• Researchers from Queensland's Department of Environment and Heritage Protection, and the University of Queensland jointly report that the Bramble Cay melomys is likely extinct, adding: "Significantly, this probably represents the first recorded mammalian extinction due to anthropogenic climate change." Link
  • Scientists announce detecting a second gravitational wave event (GW151226) resulting from the collision of black holes.   Link
  • The first known death caused by a self-driving car is disclosed by Tesla Motors. Link
  • A team at the University of Oxford achieves a quantum logic gate with record-breaking 99.9% precision, reaching the benchmark required to build a quantum computer. Link
  • The world's first baby born through a controversial new "three parent" technique is reported. Link
  • A team at Australia's University of New South Wales create a new quantum bit that remains in a stable superposition for 10 times longer than previously achieved. Link
  • Scientists at the International Union of Pure and Applied Chemistry officially recognizes names for four new chemical elements: Nihonium, Nh, 113; Moscovium, Mc, 115; Tennessine, Ts, 117 and Oganesson, Og, 118. Link


Notable deaths:

Nobel prizes:

  • The Nobel Prize in Chemistry 2016 was awarded jointly to Jean-Pierre Sauvage, Sir J. Fraser Stoddart and Bernard L. Feringa "for the design and synthesis of molecular machines"
  • The Nobel Prize in Physics 2016 was divided, one half awarded to David J. Thouless, the other half jointly to F. Duncan M. Haldane and J. Michael Kosterlitz "for theoretical discoveries of topological phase transitions and topological phases of matter".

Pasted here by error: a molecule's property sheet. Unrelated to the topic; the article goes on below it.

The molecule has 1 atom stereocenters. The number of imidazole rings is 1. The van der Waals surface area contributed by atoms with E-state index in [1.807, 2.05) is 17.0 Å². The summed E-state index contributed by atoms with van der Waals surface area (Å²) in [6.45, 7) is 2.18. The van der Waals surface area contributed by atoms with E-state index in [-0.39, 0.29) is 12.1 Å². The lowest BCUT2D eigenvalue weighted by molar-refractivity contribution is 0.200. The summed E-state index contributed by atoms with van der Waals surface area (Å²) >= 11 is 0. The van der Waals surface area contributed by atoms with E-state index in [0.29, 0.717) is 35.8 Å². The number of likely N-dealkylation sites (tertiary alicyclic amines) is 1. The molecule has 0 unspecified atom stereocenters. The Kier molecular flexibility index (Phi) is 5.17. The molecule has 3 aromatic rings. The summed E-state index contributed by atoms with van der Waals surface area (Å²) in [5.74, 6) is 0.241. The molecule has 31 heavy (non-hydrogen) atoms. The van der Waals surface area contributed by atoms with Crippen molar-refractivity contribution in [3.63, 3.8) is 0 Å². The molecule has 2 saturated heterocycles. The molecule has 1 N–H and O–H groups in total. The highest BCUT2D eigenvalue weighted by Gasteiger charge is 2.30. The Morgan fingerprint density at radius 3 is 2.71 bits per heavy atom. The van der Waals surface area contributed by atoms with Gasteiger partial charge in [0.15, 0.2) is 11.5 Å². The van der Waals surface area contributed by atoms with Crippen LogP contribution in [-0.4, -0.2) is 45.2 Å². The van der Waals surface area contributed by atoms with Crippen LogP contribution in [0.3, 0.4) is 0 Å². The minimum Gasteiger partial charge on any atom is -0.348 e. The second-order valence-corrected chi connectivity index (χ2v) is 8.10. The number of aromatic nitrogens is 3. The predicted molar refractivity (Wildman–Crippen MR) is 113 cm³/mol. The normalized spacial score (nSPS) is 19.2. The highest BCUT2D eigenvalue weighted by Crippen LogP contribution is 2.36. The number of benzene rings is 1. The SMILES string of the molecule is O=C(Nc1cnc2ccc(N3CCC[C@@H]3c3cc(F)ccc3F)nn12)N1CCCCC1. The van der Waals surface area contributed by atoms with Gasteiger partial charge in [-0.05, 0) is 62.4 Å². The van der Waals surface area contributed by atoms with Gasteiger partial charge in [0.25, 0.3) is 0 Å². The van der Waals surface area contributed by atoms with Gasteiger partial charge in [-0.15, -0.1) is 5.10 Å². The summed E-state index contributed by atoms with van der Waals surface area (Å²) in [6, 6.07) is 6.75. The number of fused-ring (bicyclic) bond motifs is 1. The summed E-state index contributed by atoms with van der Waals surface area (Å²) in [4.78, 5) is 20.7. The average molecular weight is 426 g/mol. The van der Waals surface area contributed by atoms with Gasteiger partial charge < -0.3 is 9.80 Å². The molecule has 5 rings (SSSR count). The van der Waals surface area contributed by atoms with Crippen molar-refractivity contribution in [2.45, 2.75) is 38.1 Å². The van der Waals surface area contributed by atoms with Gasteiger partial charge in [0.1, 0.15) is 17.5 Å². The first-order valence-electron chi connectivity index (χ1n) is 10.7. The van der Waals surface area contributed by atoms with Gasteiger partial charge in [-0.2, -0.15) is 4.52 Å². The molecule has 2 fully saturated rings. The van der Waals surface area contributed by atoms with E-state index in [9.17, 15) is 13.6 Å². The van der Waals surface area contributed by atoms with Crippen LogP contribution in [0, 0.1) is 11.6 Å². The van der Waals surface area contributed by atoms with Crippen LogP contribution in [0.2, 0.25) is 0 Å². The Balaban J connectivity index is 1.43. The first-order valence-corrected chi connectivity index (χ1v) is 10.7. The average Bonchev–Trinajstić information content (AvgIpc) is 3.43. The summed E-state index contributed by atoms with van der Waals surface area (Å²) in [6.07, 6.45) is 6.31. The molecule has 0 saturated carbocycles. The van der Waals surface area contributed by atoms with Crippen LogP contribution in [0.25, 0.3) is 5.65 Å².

• The Nobel Prize in Physiology or Medicine 2016 was awarded to Yoshinori Ohsumi "for his discoveries of mechanisms for autophagy".
  • The Nobel Prize in Literature 2016 was awarded to Bob Dylan "for having created new poetic expressions within the great American song tradition".
  • The Nobel Peace Prize 2016 was awarded to Juan Manuel Santos "for his resolute efforts to bring the country's more than 50-year-long civil war to an end".
  • The Sveriges Riksbank Prize in Economic Sciences in Memory of Alfred Nobel 2016 was awarded jointly to Oliver Hart and Bengt Holmström "for their contributions to contract theory"

100 years ago (1916):

Nobel Prizes in 1916:

  • Physics – not awarded
  • Chemistry – not awarded
  • Medicine – not awarded
  • Literature – Carl Gustaf Verner von Heidenstam
  • Peace – not awarded


  • Pokemon go
  • Brexit - Britain secedes from the EU
  • Donald trump US president
  • SpaceX making more launches, and had a major explosion setback